One of the most frequently asked questions on the various debt and bankruptcy forums is whether a person is still responsible for  debts Divorce Debt their former spouse agreed to pay (or was ordered to pay) in a divorce settlement or decree.  For example, a Court may divide the debts and order the husband to pay the credit card debt even if the credit cards were joint debts.  The Court can give possession of the jointly-owned house to one spouse and order that spouse to make payments on the loan until it can be sold or refinanced in only one spouse’s name.  Many people, quite understandably, believe that if a divorce Court clearly orders the former spouse to pay a debt, it means they are no longer responsible to pay it.  Court ORDER!  Makes sense, right?  All of us lawyers are always preaching about reading orders to see what they actually say.  Unfortunately, this is not the case.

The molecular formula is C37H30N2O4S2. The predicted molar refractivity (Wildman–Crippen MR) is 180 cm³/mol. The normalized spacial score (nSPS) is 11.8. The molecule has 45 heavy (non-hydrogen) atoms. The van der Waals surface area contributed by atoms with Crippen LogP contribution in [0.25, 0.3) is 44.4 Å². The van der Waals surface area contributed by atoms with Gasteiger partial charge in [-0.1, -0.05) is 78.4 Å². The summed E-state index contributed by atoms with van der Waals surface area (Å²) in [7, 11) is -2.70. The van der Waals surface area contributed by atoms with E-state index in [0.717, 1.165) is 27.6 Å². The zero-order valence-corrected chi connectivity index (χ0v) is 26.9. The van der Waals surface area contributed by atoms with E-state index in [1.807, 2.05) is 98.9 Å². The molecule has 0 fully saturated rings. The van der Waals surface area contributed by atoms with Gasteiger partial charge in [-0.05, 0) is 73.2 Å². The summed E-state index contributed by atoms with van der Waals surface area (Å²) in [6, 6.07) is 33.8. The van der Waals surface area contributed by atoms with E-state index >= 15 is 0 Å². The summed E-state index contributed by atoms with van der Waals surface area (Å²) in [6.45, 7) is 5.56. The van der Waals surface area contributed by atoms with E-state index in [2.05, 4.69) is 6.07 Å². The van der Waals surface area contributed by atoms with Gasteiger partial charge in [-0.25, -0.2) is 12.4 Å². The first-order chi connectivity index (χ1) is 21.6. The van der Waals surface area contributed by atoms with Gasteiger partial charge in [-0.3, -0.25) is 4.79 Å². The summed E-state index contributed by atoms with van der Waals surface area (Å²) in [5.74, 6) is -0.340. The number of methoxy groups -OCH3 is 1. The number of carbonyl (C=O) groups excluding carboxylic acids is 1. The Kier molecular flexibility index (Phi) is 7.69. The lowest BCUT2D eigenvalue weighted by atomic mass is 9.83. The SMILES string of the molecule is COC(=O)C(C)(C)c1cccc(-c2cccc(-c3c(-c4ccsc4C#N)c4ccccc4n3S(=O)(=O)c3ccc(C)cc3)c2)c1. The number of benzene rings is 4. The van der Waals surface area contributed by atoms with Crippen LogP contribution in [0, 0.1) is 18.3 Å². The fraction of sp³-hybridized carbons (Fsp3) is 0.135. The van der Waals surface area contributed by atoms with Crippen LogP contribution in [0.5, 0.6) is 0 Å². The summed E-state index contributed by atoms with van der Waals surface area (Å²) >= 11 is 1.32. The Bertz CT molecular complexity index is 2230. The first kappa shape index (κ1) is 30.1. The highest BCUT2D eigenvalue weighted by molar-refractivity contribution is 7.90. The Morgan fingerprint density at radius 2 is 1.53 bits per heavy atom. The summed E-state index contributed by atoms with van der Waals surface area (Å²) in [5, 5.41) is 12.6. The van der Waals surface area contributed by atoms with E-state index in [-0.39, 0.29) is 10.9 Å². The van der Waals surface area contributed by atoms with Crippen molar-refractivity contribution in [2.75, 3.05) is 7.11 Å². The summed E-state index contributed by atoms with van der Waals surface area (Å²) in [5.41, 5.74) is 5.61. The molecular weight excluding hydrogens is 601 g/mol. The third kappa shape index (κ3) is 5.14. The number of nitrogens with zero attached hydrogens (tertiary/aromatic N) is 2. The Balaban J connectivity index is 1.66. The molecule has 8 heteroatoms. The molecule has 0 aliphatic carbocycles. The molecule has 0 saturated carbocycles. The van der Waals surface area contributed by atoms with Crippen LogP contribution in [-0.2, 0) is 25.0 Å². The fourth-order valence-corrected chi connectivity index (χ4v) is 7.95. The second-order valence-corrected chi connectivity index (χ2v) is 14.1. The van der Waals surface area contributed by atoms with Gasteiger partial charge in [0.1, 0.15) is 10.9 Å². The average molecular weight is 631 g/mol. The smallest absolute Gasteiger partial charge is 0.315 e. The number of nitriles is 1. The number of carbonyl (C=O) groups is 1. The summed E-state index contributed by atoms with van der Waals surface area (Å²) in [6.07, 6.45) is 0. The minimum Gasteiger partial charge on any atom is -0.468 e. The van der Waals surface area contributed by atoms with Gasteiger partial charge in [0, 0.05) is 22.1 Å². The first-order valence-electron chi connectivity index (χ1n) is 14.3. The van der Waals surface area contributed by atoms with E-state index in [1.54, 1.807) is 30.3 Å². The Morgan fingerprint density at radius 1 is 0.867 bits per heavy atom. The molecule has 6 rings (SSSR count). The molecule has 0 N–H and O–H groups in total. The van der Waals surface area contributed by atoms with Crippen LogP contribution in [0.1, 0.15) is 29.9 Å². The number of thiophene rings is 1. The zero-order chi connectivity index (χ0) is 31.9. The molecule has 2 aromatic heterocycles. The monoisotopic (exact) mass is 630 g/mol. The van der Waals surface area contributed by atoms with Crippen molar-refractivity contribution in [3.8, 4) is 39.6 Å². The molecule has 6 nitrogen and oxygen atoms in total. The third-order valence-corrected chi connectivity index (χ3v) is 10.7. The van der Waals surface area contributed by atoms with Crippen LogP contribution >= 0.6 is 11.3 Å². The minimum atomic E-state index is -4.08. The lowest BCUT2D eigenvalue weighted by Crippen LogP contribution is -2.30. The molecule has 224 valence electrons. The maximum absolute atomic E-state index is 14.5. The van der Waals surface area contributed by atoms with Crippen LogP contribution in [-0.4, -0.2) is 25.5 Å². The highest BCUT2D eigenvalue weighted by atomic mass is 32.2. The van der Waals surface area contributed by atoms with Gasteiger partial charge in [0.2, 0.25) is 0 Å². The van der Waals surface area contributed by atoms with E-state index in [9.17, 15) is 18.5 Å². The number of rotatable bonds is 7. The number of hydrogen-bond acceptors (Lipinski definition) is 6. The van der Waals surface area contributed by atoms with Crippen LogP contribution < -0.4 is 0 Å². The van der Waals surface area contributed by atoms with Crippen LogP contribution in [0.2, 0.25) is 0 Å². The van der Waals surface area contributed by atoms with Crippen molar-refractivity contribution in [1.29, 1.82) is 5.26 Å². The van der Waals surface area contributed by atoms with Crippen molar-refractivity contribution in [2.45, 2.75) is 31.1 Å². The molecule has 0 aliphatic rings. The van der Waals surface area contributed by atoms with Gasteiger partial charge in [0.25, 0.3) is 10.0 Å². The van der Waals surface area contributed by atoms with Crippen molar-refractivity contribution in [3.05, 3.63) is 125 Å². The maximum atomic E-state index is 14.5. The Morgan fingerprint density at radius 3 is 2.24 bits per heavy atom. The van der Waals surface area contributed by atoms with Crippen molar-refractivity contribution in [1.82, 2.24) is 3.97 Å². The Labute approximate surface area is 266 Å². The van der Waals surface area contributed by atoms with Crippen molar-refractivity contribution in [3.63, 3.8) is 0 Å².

One of the basic principles of Court proceedings is that (except in unusual circumstances) they only decide issues between the parties actually in the case — i.e., the “plaintiff,” “defendant,” etc.  When you and your spouse (or other person or a business) jointly borrow money or use credit cards, you have a joint obligation to the lender or credit card company.  That means you are both liable for the debt based on your contract with the creditor.  The creditor has a legal right to rely on that contract to collect the debt from either or both of you.  When you get divorced, the court proceeding is between you and your spouse only, and your creditors are not a part of that lawsuit.  Therefore, the court cannot bind the creditor to its orders or change the creditor’s legal rights under its contracts.  What the divorce Court does is determine who pays what only between you and your spouse.  If your former spouse is supposed to pay those credit cards every month and stops, the credit card company can still come after you for the balance and put the late payments on your credit report.  They do not care about your divorce decree.  Sure, you might be able to go back to divorce Court and complain and try to get a contempt order, but that is usually after the damage is done and it just costs more time and fees.  Bankruptcy and debt lawyers like us only get these questions after the divorce is over.  We do not get invited to settlement conferences and final divorce hearings, as otherwise we would always object to these agreements and orders.  If you are in this situation, first try to work it out if possible.  Make payments if you can to save your credit, then speak to your lawyer and hope the problems you thought were resolved can be finally be fixed for good.